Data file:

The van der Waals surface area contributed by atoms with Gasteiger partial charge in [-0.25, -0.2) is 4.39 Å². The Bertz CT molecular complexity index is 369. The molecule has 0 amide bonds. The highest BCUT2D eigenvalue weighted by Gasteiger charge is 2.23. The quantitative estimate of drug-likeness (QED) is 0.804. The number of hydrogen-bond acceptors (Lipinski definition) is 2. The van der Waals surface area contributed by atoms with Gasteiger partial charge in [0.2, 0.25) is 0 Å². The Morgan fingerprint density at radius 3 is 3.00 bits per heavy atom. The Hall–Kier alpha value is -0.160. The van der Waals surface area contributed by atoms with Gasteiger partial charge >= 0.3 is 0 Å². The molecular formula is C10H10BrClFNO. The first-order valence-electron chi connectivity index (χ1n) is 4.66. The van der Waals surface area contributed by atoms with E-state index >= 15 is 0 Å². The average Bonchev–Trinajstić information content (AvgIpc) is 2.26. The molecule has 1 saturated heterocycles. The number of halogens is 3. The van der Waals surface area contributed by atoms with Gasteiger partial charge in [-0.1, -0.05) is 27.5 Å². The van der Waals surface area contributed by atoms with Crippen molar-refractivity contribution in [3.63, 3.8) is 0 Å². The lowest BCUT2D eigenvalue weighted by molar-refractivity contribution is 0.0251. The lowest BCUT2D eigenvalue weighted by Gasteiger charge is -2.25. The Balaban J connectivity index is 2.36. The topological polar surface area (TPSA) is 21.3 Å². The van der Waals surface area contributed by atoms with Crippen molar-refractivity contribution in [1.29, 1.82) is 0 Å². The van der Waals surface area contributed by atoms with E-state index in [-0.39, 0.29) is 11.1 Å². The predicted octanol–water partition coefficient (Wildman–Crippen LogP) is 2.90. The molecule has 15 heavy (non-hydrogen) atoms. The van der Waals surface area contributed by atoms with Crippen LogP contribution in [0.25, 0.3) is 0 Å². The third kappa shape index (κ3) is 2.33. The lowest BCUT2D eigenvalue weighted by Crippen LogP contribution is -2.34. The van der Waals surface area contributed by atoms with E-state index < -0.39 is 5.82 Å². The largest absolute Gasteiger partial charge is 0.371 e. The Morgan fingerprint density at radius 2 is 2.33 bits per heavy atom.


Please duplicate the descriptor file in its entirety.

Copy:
The van der Waals surface area contributed by atoms with Gasteiger partial charge in [-0.25, -0.2) is 4.39 Å². The Bertz CT molecular complexity index is 369. The molecule has 0 amide bonds. The highest BCUT2D eigenvalue weighted by Gasteiger charge is 2.23. The quantitative estimate of drug-likeness (QED) is 0.804. The number of hydrogen-bond acceptors (Lipinski definition) is 2. The van der Waals surface area contributed by atoms with Gasteiger partial charge in [0.2, 0.25) is 0 Å². The Morgan fingerprint density at radius 3 is 3.00 bits per heavy atom. The Hall–Kier alpha value is -0.160. The van der Waals surface area contributed by atoms with Gasteiger partial charge >= 0.3 is 0 Å². The molecular formula is C10H10BrClFNO. The first-order valence-electron chi connectivity index (χ1n) is 4.66. The van der Waals surface area contributed by atoms with E-state index >= 15 is 0 Å². The average Bonchev–Trinajstić information content (AvgIpc) is 2.26. The molecule has 1 saturated heterocycles. The number of halogens is 3. The van der Waals surface area contributed by atoms with Gasteiger partial charge in [-0.1, -0.05) is 27.5 Å². The van der Waals surface area contributed by atoms with Crippen molar-refractivity contribution in [3.63, 3.8) is 0 Å². The lowest BCUT2D eigenvalue weighted by molar-refractivity contribution is 0.0251. The lowest BCUT2D eigenvalue weighted by Gasteiger charge is -2.25. The Balaban J connectivity index is 2.36. The topological polar surface area (TPSA) is 21.3 Å². The van der Waals surface area contributed by atoms with Crippen molar-refractivity contribution in [1.29, 1.82) is 0 Å². The van der Waals surface area contributed by atoms with E-state index in [-0.39, 0.29) is 11.1 Å². The predicted octanol–water partition coefficient (Wildman–Crippen LogP) is 2.90. The molecule has 15 heavy (non-hydrogen) atoms. The van der Waals surface area contributed by atoms with Crippen LogP contribution in [0.25, 0.3) is 0 Å². The third kappa shape index (κ3) is 2.33. The lowest BCUT2D eigenvalue weighted by Crippen LogP contribution is -2.34. The van der Waals surface area contributed by atoms with E-state index < -0.39 is 5.82 Å². The largest absolute Gasteiger partial charge is 0.371 e. The Morgan fingerprint density at radius 2 is 2.33 bits per heavy atom.